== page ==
You make a great point, but even a recent graduate has done many things. I look for internships and positions of leadership, particularly those that are the result of peer approval. I look for work ethic through vacation or term time employment, particularly if there has been higher responsibility given, such as closing or opening responsibility etc. It is not difficult to ensure that a recent graduate resume is as interesting as one from a more experienced candidate. However, if I am looking for more than two years of relevant experience, I am probably not able to consider a recent graduate, but that is certainly not always the case, if something really catches my eye.


    • August 06, 2016 at 1:49 pm, Juliette said:

      > Exactly. This is an insensitive, disrespectful, and not to mention myopic way to treat inbound candidates – more for the rest of us who care enough about people and our companies to do this stuff right. I strongly recommend that you pursue education in talent acquisition.

      I understand that you may feel you’re in a position where you can’t spend time doing more than skimming a resume for a moment. If you’re a fast reader, I agree that you actually don’t need to spend multiple minutes on everyone. But if you feel you genuinely don’t have enough time to give candidates more consideration than you describe here and that candidates can be ruled out based on their resume-writing skills and not the content itself, you’re either not managing your time correctly or your company doesn’t care enough about quality talent management strategies to have a properly structured talent team. That is not an environment that is going to push your career in the right direction.


  2. July 21, 2016 at 7:38 am, Larisa Zhukova said:

    I am in Talent Acquisition and maybe it IS that different then recruiting.

    I have no use for your précis. Why? Because I plan to read your entire maybe longer then 2 page resume. I do not think it is very helpful unless to have this. While it may help recruiters that do not understand the key words and other detail in the resume, a good recruiter will not use that as a determination whenever to move forward.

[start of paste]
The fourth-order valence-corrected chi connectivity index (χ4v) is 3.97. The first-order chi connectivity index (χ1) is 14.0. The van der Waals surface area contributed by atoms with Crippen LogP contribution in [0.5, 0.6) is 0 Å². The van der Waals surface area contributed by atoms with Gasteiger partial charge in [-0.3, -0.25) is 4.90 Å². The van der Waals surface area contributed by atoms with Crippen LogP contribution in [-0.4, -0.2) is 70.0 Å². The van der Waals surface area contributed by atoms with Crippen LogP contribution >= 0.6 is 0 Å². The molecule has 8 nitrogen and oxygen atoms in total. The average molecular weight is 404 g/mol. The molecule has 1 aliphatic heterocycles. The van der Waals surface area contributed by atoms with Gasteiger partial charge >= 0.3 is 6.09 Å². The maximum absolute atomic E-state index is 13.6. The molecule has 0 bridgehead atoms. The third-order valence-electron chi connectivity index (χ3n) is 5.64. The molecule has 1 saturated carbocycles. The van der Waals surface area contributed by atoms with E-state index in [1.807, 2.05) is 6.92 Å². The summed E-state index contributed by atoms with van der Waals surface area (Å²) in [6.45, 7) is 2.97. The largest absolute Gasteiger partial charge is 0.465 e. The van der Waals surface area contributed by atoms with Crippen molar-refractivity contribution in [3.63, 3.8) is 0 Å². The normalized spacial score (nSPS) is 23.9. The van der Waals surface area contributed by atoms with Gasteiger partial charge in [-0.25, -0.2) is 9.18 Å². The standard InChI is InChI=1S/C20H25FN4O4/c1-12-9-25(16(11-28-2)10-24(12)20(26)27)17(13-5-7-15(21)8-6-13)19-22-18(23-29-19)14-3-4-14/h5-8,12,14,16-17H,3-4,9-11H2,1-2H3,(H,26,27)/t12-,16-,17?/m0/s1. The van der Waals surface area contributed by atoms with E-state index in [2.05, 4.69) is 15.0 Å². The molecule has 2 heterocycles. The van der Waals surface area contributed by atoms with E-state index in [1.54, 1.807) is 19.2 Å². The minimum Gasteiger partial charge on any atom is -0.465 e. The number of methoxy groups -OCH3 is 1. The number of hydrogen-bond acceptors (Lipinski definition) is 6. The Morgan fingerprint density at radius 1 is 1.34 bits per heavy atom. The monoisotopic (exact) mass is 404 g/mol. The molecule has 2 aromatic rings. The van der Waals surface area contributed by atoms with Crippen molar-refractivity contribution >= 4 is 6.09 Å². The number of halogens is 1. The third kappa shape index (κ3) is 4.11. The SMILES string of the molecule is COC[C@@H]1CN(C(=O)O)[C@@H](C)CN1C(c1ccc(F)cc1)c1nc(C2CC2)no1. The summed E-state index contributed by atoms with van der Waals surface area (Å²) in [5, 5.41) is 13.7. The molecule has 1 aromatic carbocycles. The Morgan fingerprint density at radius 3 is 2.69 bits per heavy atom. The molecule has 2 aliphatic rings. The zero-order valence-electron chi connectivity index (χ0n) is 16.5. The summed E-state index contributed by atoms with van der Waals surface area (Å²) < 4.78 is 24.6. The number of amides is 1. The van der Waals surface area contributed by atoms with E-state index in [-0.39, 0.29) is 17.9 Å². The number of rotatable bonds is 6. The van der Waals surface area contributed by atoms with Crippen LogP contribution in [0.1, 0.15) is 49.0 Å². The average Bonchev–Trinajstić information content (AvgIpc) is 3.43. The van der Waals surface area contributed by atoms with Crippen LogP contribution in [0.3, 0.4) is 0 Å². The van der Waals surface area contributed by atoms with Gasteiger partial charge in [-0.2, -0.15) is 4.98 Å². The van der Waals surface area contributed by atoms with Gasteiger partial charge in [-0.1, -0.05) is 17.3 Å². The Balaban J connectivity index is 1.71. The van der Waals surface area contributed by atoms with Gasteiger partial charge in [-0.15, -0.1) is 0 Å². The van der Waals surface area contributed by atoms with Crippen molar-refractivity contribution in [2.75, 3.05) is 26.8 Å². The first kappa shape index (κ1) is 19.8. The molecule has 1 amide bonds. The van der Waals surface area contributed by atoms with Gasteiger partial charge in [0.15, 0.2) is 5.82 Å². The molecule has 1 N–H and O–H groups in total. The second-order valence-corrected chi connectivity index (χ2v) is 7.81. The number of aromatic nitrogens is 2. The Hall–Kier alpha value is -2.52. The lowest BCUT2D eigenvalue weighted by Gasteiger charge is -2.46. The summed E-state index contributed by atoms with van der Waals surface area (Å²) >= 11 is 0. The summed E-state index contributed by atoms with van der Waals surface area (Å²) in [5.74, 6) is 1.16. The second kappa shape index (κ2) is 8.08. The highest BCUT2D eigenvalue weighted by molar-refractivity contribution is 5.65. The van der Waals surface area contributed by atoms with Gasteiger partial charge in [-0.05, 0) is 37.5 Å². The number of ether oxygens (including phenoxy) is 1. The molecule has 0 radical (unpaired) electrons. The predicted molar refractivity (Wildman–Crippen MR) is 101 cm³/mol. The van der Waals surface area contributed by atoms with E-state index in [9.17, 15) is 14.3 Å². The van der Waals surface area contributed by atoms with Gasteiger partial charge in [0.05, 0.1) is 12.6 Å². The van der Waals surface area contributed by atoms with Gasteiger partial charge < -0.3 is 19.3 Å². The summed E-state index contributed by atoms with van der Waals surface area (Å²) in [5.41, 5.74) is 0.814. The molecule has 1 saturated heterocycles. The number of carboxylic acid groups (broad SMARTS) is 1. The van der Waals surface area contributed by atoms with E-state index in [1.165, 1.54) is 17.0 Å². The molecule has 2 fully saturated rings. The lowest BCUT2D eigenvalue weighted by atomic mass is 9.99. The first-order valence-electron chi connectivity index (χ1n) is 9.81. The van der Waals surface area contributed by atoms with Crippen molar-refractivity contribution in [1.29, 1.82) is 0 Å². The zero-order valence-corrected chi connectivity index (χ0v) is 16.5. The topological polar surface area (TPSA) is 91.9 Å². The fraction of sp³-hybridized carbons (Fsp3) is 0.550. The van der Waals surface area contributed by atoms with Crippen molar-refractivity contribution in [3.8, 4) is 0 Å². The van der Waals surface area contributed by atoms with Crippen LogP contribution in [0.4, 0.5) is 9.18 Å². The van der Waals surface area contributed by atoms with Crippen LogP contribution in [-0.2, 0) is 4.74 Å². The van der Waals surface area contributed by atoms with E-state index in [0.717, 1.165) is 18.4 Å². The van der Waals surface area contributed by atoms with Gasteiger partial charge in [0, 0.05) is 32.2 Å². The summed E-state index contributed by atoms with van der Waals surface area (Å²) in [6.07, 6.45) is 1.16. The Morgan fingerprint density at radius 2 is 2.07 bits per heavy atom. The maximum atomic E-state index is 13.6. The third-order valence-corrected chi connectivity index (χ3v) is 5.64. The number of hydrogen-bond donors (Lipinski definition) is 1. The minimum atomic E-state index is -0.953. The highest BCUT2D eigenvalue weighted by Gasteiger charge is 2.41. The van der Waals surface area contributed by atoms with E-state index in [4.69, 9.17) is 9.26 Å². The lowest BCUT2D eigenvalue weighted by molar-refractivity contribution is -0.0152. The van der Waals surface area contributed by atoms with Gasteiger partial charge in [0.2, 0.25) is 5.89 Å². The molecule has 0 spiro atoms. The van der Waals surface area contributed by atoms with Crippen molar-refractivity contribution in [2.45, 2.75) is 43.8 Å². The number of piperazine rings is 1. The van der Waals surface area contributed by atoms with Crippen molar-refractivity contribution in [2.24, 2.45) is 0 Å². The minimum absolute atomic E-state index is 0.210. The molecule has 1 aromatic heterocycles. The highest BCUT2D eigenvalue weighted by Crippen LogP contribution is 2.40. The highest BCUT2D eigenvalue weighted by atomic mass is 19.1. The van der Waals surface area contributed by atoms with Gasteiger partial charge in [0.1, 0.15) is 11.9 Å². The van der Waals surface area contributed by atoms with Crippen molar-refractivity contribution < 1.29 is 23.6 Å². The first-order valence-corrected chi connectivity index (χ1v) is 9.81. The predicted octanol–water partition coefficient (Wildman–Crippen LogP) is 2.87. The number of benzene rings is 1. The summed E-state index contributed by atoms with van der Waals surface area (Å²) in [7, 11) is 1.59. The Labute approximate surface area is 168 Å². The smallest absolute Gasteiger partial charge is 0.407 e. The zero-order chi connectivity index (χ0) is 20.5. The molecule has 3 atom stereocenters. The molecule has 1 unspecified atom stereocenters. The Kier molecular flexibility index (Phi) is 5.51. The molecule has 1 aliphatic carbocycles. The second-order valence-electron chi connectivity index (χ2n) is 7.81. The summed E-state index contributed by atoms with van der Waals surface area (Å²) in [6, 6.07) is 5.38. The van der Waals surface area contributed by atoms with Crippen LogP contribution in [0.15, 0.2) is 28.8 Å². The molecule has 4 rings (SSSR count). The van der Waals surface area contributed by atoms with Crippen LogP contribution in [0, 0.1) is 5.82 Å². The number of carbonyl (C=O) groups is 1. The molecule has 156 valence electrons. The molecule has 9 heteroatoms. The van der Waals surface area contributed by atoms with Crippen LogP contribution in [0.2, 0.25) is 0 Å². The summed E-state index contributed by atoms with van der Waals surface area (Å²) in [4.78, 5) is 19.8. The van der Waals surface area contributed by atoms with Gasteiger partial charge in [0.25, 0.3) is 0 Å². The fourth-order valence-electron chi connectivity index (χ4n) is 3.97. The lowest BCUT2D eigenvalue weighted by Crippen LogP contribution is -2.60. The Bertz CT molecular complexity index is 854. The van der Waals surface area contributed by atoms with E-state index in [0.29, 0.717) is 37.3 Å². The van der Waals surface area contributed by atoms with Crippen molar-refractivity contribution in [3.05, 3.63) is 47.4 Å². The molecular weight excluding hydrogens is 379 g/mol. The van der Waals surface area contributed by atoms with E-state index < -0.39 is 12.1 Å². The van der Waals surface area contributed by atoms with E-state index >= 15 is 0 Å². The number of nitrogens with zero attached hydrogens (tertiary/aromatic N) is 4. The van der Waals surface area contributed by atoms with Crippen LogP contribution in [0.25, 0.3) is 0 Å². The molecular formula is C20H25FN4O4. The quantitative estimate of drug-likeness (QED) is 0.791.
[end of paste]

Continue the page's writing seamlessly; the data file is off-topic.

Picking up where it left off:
I actually prefer a longer resume. It gives me more details and when I speak with you in regards to that position, I can determine your strengths better. Therefore- I can determine if this position is the the correct fit both for the company and the candidate.

    Also, why does the candidate need to list the companies bio on the resume?? I need them to focus on what they did….I can google the company on my own. I don’t need them to sell the past company but I do need to see the skill set.


    • July 21, 2016 at 9:45 am, Duncan Taylor said:

      > Hi Larisa,
      First off, thank you for your response to my blog. I do envy you the time and workload you must have that allows you read every resume from start to finish: however, I have to scan a resume first to ensure that there is a good enough fit, before investing too heavily in it.
      As far as a brief company bio, I am suggesting that you make things easier for the recruiter by ensuring that they do not need to google what a company does, but can immediately see if it is relevant.


  3. August 11, 2016 at 8:40 am, Jacob Zumoff said:

    Je ne sais pas. Does anybody else see several layers or irony in asking for a precis of a resume?


  4. August 20, 2016 at 7:10 am, Jill said:

    There are some great pointers here. Just reviews my resume and my Education is at the top. I’ll be changing that! Would you be interested or willing to glance at my Resume and cover letter to see if you have any other advice? I’ve tweaked it a 100 times, but there’s always room for improvement.